Why Is It so Tough to Find a Compatible Mate?
Discover automatic emotional responses that make choosing a mate so challenging.
Posted November 1, 2019 | Reviewed by Davia Sills
There are many ways we live on automatic without thinking about what we do. One of the best places to see automatic emotional responses is when we choose a mate.
We like to think we are deliberate and aware of what we seek in a mate, but we are not. Only some people excite us romantically. Other people hold no such exhilaration. We assume passion means our attraction is the real thing and call this love.
Viewpoints both pro and con say that we are attracted to people like us or perhaps people different from us. Most of these views consider the attributes of possible mates—looks, job, goals desired, interests, etc. We are unaware of the hidden or unconscious reasons for this attraction. Some of us realize we are attracted to people very different from us but can go no deeper in uncovering why.
Homer B. Martin, M.D., and I write about the “why” of romantic attractions in our book, Living on Automatic: How Emotional Conditioning Shapes Our Lives and Relationships . Over a combined 80 years, we heard from thousands of people in long-term dynamic psychotherapy. We discovered what was in their minds as they were beginning relationships. We also saw people well into marriages, those in the process of divorce, and those setting up lives again after divorces.
Unconscious Reasons for Romantic Attraction
Dr. Martin and I discovered that the reason we are attracted to some people and not to others is based on emotionally conditioned responses to others we learned as children. We develop these responses or roles growing up in our families. As teenagers and young adults, we rehearse these same roles with new partners. We are attracted to partners because of our emotional responses to them. We do not look at reality factors of what our partners and we are like.
Giving and Receiving Emotional Support Controls Our Mate Choices
We may set out to choose a mate with certain characteristics—kind, attractive, smart, having a good job, respectful, reliable, has shared goals. But we discovered that romantic relationship choices revolve around the giving and receiving of emotional support. Neither sex nor gender of the two people matters.
If, as a child, you were expected to be supportive and giving to others, you will look for people to give support to. This fulfills the role you learned as a child. This role is familiar and makes you feel contented. You will not feel particularly comfortable with receiving emotional support for yourself, only with giving it to others you see as needy.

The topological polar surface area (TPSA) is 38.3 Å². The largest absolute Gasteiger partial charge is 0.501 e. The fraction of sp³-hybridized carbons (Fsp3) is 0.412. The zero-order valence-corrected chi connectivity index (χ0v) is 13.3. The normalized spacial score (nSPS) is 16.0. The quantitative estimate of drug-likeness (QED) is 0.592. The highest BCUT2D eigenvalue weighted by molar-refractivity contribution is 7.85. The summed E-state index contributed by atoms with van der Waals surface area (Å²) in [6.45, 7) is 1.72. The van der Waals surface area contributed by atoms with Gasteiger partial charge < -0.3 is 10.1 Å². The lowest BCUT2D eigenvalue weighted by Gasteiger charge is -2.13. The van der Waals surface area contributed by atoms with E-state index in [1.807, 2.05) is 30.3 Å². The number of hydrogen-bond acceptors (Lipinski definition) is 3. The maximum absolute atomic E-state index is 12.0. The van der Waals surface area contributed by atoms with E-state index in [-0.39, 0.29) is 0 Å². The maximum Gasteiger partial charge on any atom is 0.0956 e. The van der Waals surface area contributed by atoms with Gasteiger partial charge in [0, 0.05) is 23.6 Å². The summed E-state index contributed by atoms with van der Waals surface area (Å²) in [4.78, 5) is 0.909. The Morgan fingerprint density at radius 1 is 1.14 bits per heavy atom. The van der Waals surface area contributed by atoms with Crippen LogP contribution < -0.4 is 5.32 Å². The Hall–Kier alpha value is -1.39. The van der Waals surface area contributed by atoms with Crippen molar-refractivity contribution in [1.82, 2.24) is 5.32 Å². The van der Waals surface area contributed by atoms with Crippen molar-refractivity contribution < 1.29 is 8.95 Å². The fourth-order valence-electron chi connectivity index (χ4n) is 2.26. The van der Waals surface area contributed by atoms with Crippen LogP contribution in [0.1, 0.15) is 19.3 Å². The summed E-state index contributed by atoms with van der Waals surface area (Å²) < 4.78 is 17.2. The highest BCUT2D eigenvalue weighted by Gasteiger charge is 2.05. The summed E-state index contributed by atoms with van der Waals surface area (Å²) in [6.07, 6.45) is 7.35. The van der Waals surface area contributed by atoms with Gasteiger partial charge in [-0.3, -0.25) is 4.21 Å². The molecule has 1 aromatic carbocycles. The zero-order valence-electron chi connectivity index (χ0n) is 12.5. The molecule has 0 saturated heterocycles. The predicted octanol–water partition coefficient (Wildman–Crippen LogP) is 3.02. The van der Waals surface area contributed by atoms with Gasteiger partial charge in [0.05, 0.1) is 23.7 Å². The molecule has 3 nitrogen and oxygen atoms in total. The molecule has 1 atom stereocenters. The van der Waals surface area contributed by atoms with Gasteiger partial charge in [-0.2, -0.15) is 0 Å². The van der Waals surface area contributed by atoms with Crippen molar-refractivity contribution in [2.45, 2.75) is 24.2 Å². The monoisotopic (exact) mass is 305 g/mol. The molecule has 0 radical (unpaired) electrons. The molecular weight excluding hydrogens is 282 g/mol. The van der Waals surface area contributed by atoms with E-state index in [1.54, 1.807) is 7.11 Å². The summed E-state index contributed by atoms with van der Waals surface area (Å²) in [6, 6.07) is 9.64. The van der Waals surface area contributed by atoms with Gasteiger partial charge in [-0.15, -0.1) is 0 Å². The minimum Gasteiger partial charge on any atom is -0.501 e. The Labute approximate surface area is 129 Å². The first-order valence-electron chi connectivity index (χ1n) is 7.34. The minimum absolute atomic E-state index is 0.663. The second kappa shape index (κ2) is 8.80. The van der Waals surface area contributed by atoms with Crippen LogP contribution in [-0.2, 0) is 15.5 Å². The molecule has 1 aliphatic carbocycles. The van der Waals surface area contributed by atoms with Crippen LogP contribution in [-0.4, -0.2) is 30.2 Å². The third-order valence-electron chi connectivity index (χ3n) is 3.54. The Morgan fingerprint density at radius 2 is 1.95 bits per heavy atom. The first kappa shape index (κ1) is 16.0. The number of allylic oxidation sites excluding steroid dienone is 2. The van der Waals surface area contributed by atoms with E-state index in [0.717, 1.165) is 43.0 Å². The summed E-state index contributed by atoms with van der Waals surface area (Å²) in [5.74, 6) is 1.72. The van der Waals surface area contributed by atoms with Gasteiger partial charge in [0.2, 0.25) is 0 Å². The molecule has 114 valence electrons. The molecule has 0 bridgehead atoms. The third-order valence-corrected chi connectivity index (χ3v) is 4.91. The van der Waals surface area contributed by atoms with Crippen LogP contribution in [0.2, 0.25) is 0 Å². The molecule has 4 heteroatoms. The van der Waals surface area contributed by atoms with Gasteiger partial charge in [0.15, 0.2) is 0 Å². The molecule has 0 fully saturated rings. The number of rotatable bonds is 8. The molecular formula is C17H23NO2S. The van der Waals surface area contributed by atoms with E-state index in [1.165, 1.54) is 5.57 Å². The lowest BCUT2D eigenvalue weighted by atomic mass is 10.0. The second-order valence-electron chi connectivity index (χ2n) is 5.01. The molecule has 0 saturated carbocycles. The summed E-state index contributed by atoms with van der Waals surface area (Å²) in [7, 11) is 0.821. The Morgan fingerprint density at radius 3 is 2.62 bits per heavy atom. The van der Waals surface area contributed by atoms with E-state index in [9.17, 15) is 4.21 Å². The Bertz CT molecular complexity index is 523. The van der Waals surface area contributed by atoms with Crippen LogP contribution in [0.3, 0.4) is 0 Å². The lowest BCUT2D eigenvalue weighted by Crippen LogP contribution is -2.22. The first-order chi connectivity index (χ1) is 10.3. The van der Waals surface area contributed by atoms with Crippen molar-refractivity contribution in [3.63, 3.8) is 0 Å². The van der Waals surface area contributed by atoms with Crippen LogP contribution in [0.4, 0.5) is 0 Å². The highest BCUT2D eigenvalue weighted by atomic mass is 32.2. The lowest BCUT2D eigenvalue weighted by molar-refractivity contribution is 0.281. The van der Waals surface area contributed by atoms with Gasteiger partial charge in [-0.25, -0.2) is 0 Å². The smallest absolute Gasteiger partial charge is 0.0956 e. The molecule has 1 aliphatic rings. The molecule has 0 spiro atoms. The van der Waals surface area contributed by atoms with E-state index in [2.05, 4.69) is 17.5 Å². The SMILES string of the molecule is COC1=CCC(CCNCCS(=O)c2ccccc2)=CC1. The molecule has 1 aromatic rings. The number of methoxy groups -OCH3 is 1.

On the other hand, if, as a child, you received a great deal of emotional support from parents or siblings, you will seek romantic partners who give you lots of emotional support and nurturance. This makes you feel whole and contented. You will not be good at giving emotional nurturance to others.
Our opposite or complementary ways of emotionally responding determine the choices in our mates. This means we fall into rather predictable romantic patterns of attraction to others. These unconscious patterns drive our linkups.
Rationalizations Enter the Picture
After these unconscious emotional responses take place, we discovered that people rationalize why they are attracted. We invent reasons why we are attracted to him or her. Sometimes we realize the other person is quite different from us and has qualities we lack—more outgoing to our shyness or being a conscientious worker to our laziness. Then we elevate the other person’s attributes that we lack to a level of admiration . We admire their traits as traits we wish we had.
What happens next is we think how great it would be to be associated with the person having such admirable qualities that are so different from us. Such an association makes us feel whole.
Each person compensates for what the other one lacks. We idealize the match. This becomes our fantasy of how terrific this relationship will be going forward.
Why Marriages Unravel Over Time
But what happens over time with these complementary attractions, relationships, and marriages? Often, they unravel. The traits you admired become the downfall of the relationship.
For example, you may have been the reserved, conscientious, hyper-responsible man who married the spontaneous, devil-may-care, life-of-the-party, irresponsible woman. At first, she got your romantic juices flowing. You were smitten. Your relationship may have been highly charged sexually.
Resenting the Traits That You First Admired
But as the early years of the relationship pass, you and she wear down. You are both unable to shed your emotionally conditioned roles learned in childhood. Neither of you is sufficiently flexible with the other. You become frazzled with trying to satisfy her emotionally. Your pessimism and unhappiness grow. She grows increasingly angry and unhappy that you cannot give her everything she wants and emotionally satisfy her in all the ways she desires.
The two of you come to resent those aspects of one another which you first admired that drew you together. Cracks develop in your relationship. You both become frustrated, angry, and bored. The stage is set for arguments. This may lead to adultery, emotional illnesses, substance abuse, separation, or divorce.
If we could discover our emotionally conditioned roles from childhood, we could steer away from these emotionally automatic hookups in our relationships—especially in first marriages. Then we could be more deliberate in choosing a mate because we’d know the unconscious emotional roles that rule us. We could discover how to work around our emotional conditioning when choosing a lifelong mate.